Can I get security when I lend money to my partner to refurb her house?

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Q I moved in with my partner last year and would like to lend her money to refurbish the house (there is no mortgage on the property) so it can be sold. As it is a reasonably large sum, I would like some sort of security, but I am struggling to find out how to do this. I have been told I can put a charge on the property so it can’t be sold without me knowing and a promissory note for the amount.

However, the solicitors I have spoken to (and there have been many) have not been helpful and have informed me that a promissory note is not legally binding and there can’t be a charge on the property as there is no mortgage. They can’t offer me a solution so I don’t know what to do and it’s frustrating. I do not want interest to be paid on the loan but would like security. Could you please advise on how I can do this?


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A If you want to find solicitors who are well-informed about legal charges – and also willing to help you – I suggest you do what I did and do an online search (I used Google) on “legal charge example”. Top of the search list was which bills itself as an “online legal resource for small businesses and individuals” and which provides downloadable templates for a wide variety of legal documents including one for drawing up a legal charge. The site also recommends drawing up a secured loan agreement to work alongside the legal charge.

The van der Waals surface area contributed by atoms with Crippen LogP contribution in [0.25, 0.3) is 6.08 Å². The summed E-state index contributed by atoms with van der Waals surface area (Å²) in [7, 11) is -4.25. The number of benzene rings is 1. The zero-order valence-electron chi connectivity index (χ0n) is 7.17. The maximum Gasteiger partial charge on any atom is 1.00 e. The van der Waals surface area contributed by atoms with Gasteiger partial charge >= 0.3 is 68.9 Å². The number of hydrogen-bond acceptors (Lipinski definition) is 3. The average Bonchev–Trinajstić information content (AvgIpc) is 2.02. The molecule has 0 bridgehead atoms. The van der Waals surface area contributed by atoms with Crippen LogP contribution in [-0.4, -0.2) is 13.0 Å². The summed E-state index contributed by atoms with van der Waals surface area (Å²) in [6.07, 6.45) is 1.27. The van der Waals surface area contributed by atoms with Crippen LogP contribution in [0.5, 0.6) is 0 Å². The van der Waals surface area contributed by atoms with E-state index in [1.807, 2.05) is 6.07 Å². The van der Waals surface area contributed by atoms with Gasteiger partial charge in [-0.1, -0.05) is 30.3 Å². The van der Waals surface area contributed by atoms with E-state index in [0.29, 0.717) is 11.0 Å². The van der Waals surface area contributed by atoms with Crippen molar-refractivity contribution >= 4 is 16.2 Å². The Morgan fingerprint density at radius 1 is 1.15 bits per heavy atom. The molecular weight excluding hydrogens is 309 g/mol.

An alternative option would be to approach Curzon Green Solicitors further down the search list which have a very clear explanation about legal charges and their uses. There’s no mention of promissory notes but it does say “a legal charge allows a lender [and it doesn’t have to be a bank or building society] to protect the money they have lent to an individual or company” so it seems that a legal charge is exactly the kind of security you are after.

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A possibly more straightforward option – if your partner were to agree to it – would be for you to become joint owners of the house as tenants in common with your percentage share of the property being the percentage of its value that the money you are lending represents.